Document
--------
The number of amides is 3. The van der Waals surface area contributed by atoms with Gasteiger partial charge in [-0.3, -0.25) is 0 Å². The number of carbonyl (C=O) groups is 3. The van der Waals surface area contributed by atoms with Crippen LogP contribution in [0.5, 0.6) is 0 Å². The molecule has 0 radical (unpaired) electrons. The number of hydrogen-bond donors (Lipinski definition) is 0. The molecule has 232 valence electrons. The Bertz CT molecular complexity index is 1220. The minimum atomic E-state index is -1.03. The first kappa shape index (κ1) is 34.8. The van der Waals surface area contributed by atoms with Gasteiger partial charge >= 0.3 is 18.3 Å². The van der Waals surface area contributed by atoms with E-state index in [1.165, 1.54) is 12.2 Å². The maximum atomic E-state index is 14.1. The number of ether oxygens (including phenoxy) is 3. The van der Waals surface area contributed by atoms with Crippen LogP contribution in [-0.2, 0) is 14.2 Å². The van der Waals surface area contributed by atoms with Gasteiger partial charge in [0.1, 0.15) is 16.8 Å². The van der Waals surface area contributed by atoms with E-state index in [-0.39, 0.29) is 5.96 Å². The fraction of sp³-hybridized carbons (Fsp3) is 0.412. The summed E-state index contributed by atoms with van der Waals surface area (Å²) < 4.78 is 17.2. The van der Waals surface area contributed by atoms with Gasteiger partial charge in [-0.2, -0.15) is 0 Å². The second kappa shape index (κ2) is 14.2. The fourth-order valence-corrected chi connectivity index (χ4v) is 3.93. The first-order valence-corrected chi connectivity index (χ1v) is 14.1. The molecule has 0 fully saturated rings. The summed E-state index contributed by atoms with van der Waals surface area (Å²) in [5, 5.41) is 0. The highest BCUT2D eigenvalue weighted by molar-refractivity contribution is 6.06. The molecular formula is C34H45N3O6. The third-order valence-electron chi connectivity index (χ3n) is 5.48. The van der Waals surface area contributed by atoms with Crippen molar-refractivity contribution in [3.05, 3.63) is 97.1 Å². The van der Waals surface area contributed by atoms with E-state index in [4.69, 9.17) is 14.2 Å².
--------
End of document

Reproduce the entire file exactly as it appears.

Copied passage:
The number of amides is 3. The van der Waals surface area contributed by atoms with Gasteiger partial charge in [-0.3, -0.25) is 0 Å². The number of carbonyl (C=O) groups is 3. The van der Waals surface area contributed by atoms with Crippen LogP contribution in [0.5, 0.6) is 0 Å². The molecule has 0 radical (unpaired) electrons. The number of hydrogen-bond donors (Lipinski definition) is 0. The molecule has 232 valence electrons. The Bertz CT molecular complexity index is 1220. The minimum atomic E-state index is -1.03. The first kappa shape index (κ1) is 34.8. The van der Waals surface area contributed by atoms with Gasteiger partial charge >= 0.3 is 18.3 Å². The van der Waals surface area contributed by atoms with E-state index in [1.165, 1.54) is 12.2 Å². The maximum atomic E-state index is 14.1. The number of ether oxygens (including phenoxy) is 3. The van der Waals surface area contributed by atoms with Crippen LogP contribution in [-0.2, 0) is 14.2 Å². The van der Waals surface area contributed by atoms with Gasteiger partial charge in [0.1, 0.15) is 16.8 Å². The van der Waals surface area contributed by atoms with E-state index in [-0.39, 0.29) is 5.96 Å². The fraction of sp³-hybridized carbons (Fsp3) is 0.412. The summed E-state index contributed by atoms with van der Waals surface area (Å²) < 4.78 is 17.2. The van der Waals surface area contributed by atoms with Gasteiger partial charge in [-0.2, -0.15) is 0 Å². The second kappa shape index (κ2) is 14.2. The fourth-order valence-corrected chi connectivity index (χ4v) is 3.93. The first-order valence-corrected chi connectivity index (χ1v) is 14.1. The molecule has 0 fully saturated rings. The summed E-state index contributed by atoms with van der Waals surface area (Å²) in [5, 5.41) is 0. The highest BCUT2D eigenvalue weighted by molar-refractivity contribution is 6.06. The molecular formula is C34H45N3O6. The third-order valence-electron chi connectivity index (χ3n) is 5.48. The van der Waals surface area contributed by atoms with Crippen molar-refractivity contribution in [3.05, 3.63) is 97.1 Å². The van der Waals surface area contributed by atoms with E-state index in [4.69, 9.17) is 14.2 Å².